Tecmo Bowl

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Tecmo Bowl
TecmoBowl arcadeflyer.png
European arcade flyer of Tecmo Bowl
Sculptured Software (Game Boy)
Composer(s)Keiji Yamagishi
Platform(s)Arcade, Nintendo Entertainment System, PlayChoice-10, Game Boy
  • NA: February 1, 1989
  • JP: November 30, 1990
Game Boy
Genre(s)Sports video game Edit this on Wikidata
Mode(s)Single-player, multiplayer

Tecmo Bowl (Japanese: テクモボウル, Hepburn: Tekumo Bōru) is an American football video game developed and released by Tecmo. Originally released as an arcade game in 1987,[2][3] the game featured a large dual screen cabinet and allowed up to four players to compete in a match between two fictitious teams. A port for the Nintendo Entertainment System was released in 1989 and was the first console game to include real National Football League players, via a license from the NFL Players Association. A Game Boy version developed by Sculptured Software followed in 1991. The NES version of the game was extremely popular, spawning various sequels, starting with 1991's Tecmo Super Bowl. The NES game has also been cited by various media outlets as one of the best sports video games ever made. Both the NES and arcade versions have also been re-released (sans the NFLPA license) for various platforms, including mobile phones, the Virtual Console, the NES Classic Edition and Nintendo Switch.


The original arcade version is distinguished by a large two-monitor cabinet, support for up to four players, and the ability to break tackles. Only two fictional teams can be chosen: the Wildcats and the Bulldogs. The 2D graphics are also more advanced than the NES version, with the arcade original having a larger color palette and more detailed sprites.

The NES version allows two players to play rather than the arcade's four players. The player can choose between three modes: one-player, two-player, and coach. In one-player mode, the player picks a football team and plays against the computer. After every game that the player wins, the computer picks another team to play as, and the player stays with the original choice. In the two-player and coach modes, the player and another human will play one game but the players only choose the plays in the coach mode (which cannot be done in the arcade version).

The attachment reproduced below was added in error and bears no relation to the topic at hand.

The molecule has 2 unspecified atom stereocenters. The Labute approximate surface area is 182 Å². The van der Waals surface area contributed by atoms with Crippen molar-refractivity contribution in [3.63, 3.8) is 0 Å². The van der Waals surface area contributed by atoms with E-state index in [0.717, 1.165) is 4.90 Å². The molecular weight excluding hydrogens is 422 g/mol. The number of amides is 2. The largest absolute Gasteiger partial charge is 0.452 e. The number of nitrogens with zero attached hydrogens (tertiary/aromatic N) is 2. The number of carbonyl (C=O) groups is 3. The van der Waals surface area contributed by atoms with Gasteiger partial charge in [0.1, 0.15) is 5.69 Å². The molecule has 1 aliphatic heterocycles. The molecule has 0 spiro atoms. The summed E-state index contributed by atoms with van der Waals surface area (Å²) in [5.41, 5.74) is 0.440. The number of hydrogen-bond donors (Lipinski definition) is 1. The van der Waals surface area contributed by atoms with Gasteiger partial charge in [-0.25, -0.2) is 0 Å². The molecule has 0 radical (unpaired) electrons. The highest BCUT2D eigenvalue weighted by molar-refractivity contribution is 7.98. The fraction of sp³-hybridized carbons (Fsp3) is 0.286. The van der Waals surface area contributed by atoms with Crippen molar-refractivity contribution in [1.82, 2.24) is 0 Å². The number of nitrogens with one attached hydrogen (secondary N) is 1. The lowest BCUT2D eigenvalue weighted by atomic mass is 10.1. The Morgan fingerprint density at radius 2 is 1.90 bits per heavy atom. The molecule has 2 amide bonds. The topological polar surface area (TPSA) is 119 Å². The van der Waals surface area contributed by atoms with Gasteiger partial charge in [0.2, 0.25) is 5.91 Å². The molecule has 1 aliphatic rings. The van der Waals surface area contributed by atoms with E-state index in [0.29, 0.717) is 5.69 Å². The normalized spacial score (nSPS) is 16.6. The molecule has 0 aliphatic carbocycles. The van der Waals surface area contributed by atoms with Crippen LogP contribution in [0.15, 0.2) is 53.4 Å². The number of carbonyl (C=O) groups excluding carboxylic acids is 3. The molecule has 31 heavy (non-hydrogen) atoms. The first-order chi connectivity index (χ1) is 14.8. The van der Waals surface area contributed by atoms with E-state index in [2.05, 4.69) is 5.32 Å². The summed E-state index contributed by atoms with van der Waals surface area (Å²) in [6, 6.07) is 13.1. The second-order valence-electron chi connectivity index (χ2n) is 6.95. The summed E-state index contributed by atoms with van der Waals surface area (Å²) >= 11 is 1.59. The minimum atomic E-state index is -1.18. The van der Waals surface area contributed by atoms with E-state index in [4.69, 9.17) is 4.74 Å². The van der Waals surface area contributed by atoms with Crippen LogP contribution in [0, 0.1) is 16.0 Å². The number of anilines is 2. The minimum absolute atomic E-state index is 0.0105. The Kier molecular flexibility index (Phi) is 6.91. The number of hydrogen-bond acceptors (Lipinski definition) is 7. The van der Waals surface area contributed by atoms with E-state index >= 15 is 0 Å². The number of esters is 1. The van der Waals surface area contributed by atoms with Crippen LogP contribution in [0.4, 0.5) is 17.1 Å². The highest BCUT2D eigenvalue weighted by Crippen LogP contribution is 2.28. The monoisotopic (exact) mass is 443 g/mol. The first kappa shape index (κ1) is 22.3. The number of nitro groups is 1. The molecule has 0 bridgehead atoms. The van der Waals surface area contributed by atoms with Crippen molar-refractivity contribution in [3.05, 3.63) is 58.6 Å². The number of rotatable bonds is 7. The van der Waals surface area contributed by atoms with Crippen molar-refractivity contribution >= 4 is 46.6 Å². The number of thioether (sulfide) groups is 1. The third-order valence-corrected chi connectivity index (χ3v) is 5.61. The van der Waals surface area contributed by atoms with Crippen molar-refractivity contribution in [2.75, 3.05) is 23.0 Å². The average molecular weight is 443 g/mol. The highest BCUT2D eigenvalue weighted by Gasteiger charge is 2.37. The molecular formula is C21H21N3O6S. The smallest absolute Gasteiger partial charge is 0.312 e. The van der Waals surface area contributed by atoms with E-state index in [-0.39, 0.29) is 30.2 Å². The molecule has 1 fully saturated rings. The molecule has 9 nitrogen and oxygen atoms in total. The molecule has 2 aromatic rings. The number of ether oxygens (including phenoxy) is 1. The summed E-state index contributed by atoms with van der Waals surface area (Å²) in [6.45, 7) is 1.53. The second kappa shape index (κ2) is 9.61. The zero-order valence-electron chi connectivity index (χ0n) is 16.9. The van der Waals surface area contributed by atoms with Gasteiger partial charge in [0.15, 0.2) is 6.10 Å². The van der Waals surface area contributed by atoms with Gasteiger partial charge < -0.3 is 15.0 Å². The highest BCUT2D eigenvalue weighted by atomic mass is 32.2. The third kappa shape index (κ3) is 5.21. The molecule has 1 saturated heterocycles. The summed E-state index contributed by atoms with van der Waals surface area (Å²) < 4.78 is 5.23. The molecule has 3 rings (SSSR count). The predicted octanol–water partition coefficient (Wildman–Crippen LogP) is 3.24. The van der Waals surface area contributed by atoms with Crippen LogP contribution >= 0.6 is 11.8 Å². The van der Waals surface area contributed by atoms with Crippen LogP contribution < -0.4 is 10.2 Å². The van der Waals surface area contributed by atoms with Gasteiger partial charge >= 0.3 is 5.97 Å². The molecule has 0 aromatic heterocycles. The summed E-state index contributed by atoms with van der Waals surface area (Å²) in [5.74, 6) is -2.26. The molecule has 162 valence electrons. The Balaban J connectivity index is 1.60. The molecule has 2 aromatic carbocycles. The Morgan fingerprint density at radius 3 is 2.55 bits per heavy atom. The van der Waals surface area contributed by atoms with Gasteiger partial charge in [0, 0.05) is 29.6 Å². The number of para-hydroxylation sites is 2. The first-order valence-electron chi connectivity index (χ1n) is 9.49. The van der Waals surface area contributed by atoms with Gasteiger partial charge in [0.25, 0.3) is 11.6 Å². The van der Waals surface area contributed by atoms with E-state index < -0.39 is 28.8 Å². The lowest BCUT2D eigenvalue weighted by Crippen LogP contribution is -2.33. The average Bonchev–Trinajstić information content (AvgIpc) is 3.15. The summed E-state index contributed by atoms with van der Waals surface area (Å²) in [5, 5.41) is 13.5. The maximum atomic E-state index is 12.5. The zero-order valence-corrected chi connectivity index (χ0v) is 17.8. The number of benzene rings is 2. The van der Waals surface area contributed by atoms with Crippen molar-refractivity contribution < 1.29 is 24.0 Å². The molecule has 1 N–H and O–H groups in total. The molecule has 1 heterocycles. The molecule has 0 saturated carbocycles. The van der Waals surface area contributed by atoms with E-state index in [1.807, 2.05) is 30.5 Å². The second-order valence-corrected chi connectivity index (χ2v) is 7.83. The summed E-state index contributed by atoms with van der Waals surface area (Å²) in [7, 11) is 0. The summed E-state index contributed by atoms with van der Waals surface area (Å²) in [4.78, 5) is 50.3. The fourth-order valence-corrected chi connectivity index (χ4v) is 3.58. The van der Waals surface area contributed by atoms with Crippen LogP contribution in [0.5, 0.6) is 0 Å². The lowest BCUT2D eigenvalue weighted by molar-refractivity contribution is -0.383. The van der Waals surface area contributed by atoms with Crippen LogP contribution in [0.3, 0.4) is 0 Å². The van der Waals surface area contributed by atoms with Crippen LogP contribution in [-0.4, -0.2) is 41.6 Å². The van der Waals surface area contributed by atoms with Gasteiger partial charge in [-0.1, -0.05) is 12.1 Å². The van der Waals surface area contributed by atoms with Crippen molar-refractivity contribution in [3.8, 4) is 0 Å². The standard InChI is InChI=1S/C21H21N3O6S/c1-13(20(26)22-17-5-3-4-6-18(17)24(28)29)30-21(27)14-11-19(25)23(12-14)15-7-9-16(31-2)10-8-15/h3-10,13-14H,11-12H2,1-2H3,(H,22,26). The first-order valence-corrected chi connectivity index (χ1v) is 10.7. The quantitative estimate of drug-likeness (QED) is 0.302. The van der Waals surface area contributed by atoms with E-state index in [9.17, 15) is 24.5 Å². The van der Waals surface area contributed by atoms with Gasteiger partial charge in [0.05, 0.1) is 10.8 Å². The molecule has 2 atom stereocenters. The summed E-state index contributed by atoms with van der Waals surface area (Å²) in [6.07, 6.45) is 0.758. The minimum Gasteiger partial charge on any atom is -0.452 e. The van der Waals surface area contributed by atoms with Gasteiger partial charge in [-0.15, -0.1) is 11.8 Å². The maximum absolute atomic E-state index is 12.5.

In both versions, the playbook consists of only four offensive plays. When on defense, a player selects a play based on the anticipation of the offense's choice; if chosen correctly, it results in a collapse of the offensive line and well-covered receivers, therefore setting up either a potential sack or an interception.

Although featuring the names, rosters and statistics of real National Football League (NFL) players from a mix of the 1987 and 1988 seasons, the gameplay limits how closely the video game players mimics real-life players. Unlike the NFL, the arcade version only allows ten players for each team on the field at a time while the NES version only allows nine for each as opposed to the standard 11 players. The offensive player with the ball tries to avoid the defenders, and the defenders try to either avoid blockers, tackle the player with the ball, or intercept it.


Tecmo Bowl contains twelve teams, each equipped with four plays. Most teams have two running plays and two passing plays. The exceptions are San Francisco and Miami, who have three passing plays and one running play.

Tecmo was not able to get the NFL's consent to use real team names. As a result, the teams in the game are identified solely by their home city or state. However, through the NFLPA license, each roster mimics that of the NFL team based out of the same city or state. Tecmo Bowl only uses players from twelve of the best and most popular teams of the time.